Reflection: Shared Expectations Reading and Writing about Ballads - Section 2: Reading about Ballads


I had some high expectations for my students when I gave them the ballad passages.  They were difficult due to the lack of background knowledge and content vocabulary in addition to the l exile level.  The struggle that my honors students had with these passages is the same struggle that my struggling readers and writers have every day.  Every day.  It's no wonder they're resistant and reluctant. It's no wonder that they act out. It's better to be bad than to show weakness, right?

But I had high expectations.  I told the students that these passages would be hard, but we would work through them.  And we worked through them with repeated readings, quickwrites, discussion (small group and whole class) until they got the information they needed.  This passage was hard for all my honors students.  The passages I give my co-taught classes are not necessarily hard for all of them, so the blanket statement of "I know this is hard" wouldn't be as successful. 

And I can't lower my expectations because my students aren't reading at grade level.  If anything, my expectations need to be higher for those students.  That's hard sometimes, especially at the end of a semester when you and the students are tired.  You're wiped out, and the students are off the wall because it's right before break, there's an assembly coming up, there's a full moon, and a snow storm is moving in.  They need high expectations then, too. They need high expectations for themselves, but I've gotten wordy already.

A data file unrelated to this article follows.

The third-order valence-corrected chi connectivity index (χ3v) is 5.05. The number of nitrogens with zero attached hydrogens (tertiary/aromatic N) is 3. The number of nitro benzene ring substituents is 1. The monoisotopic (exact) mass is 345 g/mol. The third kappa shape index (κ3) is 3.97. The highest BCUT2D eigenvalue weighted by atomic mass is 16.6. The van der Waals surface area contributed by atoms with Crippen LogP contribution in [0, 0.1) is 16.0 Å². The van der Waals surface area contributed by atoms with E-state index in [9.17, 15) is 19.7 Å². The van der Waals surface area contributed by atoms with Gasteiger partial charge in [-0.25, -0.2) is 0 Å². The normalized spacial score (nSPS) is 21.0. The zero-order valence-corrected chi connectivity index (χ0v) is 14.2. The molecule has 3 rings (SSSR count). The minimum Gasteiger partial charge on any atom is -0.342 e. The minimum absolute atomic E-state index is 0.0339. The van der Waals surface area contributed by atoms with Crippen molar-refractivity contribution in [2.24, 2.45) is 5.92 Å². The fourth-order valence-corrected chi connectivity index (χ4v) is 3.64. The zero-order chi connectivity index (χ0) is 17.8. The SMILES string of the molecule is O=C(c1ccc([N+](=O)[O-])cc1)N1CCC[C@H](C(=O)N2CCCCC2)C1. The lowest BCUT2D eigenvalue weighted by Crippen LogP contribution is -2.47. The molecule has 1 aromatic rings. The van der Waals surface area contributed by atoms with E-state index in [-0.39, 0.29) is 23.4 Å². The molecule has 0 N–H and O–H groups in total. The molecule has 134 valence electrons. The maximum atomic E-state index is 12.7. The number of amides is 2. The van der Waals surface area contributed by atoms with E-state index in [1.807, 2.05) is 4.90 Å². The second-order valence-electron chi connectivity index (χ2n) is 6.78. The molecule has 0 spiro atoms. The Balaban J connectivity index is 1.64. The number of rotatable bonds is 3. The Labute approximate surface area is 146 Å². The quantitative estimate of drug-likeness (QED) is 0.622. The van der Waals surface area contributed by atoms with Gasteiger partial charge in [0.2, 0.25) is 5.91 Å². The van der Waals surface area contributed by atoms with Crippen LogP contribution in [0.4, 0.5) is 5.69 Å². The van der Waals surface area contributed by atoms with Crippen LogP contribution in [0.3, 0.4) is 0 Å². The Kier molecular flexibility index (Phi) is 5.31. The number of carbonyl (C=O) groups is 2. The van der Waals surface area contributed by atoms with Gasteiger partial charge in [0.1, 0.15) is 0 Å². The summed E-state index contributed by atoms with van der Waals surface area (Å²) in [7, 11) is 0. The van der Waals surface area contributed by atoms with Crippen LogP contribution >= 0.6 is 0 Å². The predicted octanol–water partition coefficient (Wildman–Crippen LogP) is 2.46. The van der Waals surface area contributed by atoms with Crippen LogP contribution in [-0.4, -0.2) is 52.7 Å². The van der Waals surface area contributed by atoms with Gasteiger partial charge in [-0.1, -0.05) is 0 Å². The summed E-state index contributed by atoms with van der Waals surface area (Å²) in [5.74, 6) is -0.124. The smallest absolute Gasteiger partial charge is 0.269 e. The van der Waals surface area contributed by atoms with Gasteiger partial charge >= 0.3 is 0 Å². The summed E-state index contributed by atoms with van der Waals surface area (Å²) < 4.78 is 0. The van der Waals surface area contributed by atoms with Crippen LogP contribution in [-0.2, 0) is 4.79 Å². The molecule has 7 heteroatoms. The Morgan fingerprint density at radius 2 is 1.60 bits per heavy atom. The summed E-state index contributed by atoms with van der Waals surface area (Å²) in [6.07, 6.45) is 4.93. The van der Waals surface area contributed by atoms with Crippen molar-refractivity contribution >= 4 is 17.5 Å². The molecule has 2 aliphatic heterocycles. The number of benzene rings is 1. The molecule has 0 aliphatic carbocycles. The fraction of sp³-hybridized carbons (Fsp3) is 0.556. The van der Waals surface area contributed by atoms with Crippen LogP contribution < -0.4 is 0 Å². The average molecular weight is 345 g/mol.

High Expectations for Teachers and Students
  Shared Expectations: High Expectations for Teachers and Students
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Reading and Writing about Ballads

Unit 8: Analyzing Ballads, Sonnets, and Popular Music
Lesson 2 of 14

Objective: Students will be able to cite several pieces of information from a nonfiction article to write a definition of a ballad.

Big Idea: Ballads: rhyme, rhythm, reading, and writing.

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